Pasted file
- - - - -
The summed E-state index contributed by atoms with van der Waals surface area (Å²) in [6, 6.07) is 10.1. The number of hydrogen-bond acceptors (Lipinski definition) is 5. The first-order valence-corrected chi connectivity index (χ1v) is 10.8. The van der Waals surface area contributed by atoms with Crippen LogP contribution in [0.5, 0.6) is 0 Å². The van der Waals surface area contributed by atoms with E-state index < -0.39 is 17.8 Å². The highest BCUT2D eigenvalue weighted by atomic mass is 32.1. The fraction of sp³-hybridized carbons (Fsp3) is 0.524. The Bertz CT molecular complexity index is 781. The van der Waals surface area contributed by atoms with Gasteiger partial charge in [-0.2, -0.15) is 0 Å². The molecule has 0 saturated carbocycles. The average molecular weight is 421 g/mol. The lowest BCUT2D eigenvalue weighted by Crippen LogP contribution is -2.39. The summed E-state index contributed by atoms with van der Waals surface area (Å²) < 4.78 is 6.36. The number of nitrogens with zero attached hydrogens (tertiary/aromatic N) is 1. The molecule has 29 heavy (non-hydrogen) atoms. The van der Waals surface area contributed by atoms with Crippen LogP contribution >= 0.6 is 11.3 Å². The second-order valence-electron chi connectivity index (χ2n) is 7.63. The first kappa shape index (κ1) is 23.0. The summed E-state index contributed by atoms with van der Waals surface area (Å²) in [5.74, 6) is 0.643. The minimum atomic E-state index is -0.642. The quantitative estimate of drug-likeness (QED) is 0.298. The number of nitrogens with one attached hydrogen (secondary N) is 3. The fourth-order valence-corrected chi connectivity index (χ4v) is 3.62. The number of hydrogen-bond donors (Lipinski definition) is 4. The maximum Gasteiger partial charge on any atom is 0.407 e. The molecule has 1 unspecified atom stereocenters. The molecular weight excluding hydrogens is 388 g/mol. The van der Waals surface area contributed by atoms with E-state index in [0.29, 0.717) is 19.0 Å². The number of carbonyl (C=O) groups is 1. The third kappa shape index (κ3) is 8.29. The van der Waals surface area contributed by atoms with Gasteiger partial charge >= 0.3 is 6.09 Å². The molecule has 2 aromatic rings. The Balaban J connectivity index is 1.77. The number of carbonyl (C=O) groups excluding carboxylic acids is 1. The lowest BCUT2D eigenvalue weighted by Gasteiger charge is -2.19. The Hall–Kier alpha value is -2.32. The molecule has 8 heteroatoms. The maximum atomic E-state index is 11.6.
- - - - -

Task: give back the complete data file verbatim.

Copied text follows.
The summed E-state index contributed by atoms with van der Waals surface area (Å²) in [6, 6.07) is 10.1. The number of hydrogen-bond acceptors (Lipinski definition) is 5. The first-order valence-corrected chi connectivity index (χ1v) is 10.8. The van der Waals surface area contributed by atoms with Crippen LogP contribution in [0.5, 0.6) is 0 Å². The van der Waals surface area contributed by atoms with E-state index < -0.39 is 17.8 Å². The highest BCUT2D eigenvalue weighted by atomic mass is 32.1. The fraction of sp³-hybridized carbons (Fsp3) is 0.524. The Bertz CT molecular complexity index is 781. The van der Waals surface area contributed by atoms with Gasteiger partial charge in [-0.2, -0.15) is 0 Å². The molecule has 0 saturated carbocycles. The average molecular weight is 421 g/mol. The lowest BCUT2D eigenvalue weighted by Crippen LogP contribution is -2.39. The summed E-state index contributed by atoms with van der Waals surface area (Å²) < 4.78 is 6.36. The number of nitrogens with zero attached hydrogens (tertiary/aromatic N) is 1. The molecule has 29 heavy (non-hydrogen) atoms. The van der Waals surface area contributed by atoms with Crippen LogP contribution >= 0.6 is 11.3 Å². The second-order valence-electron chi connectivity index (χ2n) is 7.63. The first kappa shape index (κ1) is 23.0. The summed E-state index contributed by atoms with van der Waals surface area (Å²) in [5.74, 6) is 0.643. The minimum atomic E-state index is -0.642. The quantitative estimate of drug-likeness (QED) is 0.298. The number of nitrogens with one attached hydrogen (secondary N) is 3. The fourth-order valence-corrected chi connectivity index (χ4v) is 3.62. The number of hydrogen-bond donors (Lipinski definition) is 4. The maximum Gasteiger partial charge on any atom is 0.407 e. The molecule has 1 unspecified atom stereocenters. The molecular weight excluding hydrogens is 388 g/mol. The van der Waals surface area contributed by atoms with E-state index in [0.29, 0.717) is 19.0 Å². The number of carbonyl (C=O) groups is 1. The third kappa shape index (κ3) is 8.29. The van der Waals surface area contributed by atoms with Gasteiger partial charge >= 0.3 is 6.09 Å². The molecule has 2 aromatic rings. The Balaban J connectivity index is 1.77. The number of carbonyl (C=O) groups excluding carboxylic acids is 1. The lowest BCUT2D eigenvalue weighted by Gasteiger charge is -2.19. The Hall–Kier alpha value is -2.32. The molecule has 8 heteroatoms. The maximum atomic E-state index is 11.6.